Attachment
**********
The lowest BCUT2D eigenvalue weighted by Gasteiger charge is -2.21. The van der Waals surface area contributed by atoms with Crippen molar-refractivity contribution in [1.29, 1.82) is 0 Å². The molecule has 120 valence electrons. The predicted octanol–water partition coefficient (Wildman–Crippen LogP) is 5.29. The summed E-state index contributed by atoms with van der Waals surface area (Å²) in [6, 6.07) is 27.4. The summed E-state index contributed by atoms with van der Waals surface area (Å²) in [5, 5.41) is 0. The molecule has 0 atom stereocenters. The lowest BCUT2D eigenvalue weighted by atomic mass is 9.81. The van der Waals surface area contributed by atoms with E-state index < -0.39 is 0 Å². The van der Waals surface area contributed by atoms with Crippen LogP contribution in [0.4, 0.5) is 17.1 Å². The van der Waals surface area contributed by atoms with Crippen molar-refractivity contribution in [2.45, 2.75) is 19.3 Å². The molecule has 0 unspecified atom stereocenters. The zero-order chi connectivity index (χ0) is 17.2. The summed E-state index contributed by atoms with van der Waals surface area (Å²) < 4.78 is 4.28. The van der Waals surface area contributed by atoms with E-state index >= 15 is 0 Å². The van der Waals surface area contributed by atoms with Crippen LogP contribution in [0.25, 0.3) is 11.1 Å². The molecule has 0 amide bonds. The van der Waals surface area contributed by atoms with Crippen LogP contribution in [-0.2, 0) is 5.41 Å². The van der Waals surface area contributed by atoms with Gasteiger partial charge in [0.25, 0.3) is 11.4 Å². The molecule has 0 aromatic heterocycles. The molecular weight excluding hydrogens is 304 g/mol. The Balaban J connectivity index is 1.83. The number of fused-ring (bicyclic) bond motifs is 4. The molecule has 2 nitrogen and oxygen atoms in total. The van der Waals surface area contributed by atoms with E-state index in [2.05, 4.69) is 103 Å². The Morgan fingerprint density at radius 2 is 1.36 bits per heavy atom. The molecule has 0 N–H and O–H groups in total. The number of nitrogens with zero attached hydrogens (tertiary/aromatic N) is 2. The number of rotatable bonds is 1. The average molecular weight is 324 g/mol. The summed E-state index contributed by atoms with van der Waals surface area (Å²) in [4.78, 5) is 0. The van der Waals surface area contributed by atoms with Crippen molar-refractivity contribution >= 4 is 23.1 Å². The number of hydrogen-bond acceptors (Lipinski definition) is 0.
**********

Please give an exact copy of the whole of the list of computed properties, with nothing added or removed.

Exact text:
The lowest BCUT2D eigenvalue weighted by Gasteiger charge is -2.21. The van der Waals surface area contributed by atoms with Crippen molar-refractivity contribution in [1.29, 1.82) is 0 Å². The molecule has 120 valence electrons. The predicted octanol–water partition coefficient (Wildman–Crippen LogP) is 5.29. The summed E-state index contributed by atoms with van der Waals surface area (Å²) in [6, 6.07) is 27.4. The summed E-state index contributed by atoms with van der Waals surface area (Å²) in [5, 5.41) is 0. The molecule has 0 atom stereocenters. The lowest BCUT2D eigenvalue weighted by atomic mass is 9.81. The van der Waals surface area contributed by atoms with E-state index < -0.39 is 0 Å². The van der Waals surface area contributed by atoms with Crippen LogP contribution in [0.4, 0.5) is 17.1 Å². The van der Waals surface area contributed by atoms with Crippen molar-refractivity contribution in [2.45, 2.75) is 19.3 Å². The molecule has 0 unspecified atom stereocenters. The zero-order chi connectivity index (χ0) is 17.2. The summed E-state index contributed by atoms with van der Waals surface area (Å²) < 4.78 is 4.28. The van der Waals surface area contributed by atoms with E-state index >= 15 is 0 Å². The van der Waals surface area contributed by atoms with Crippen LogP contribution in [0.25, 0.3) is 11.1 Å². The molecule has 0 amide bonds. The van der Waals surface area contributed by atoms with Crippen LogP contribution in [-0.2, 0) is 5.41 Å². The van der Waals surface area contributed by atoms with Gasteiger partial charge in [0.25, 0.3) is 11.4 Å². The molecule has 0 aromatic heterocycles. The molecular weight excluding hydrogens is 304 g/mol. The Balaban J connectivity index is 1.83. The number of fused-ring (bicyclic) bond motifs is 4. The molecule has 2 nitrogen and oxygen atoms in total. The van der Waals surface area contributed by atoms with E-state index in [2.05, 4.69) is 103 Å². The Morgan fingerprint density at radius 2 is 1.36 bits per heavy atom. The molecule has 0 N–H and O–H groups in total. The number of nitrogens with zero attached hydrogens (tertiary/aromatic N) is 2. The number of rotatable bonds is 1. The average molecular weight is 324 g/mol. The summed E-state index contributed by atoms with van der Waals surface area (Å²) in [4.78, 5) is 0. The van der Waals surface area contributed by atoms with Crippen molar-refractivity contribution >= 4 is 23.1 Å². The number of hydrogen-bond acceptors (Lipinski definition) is 0.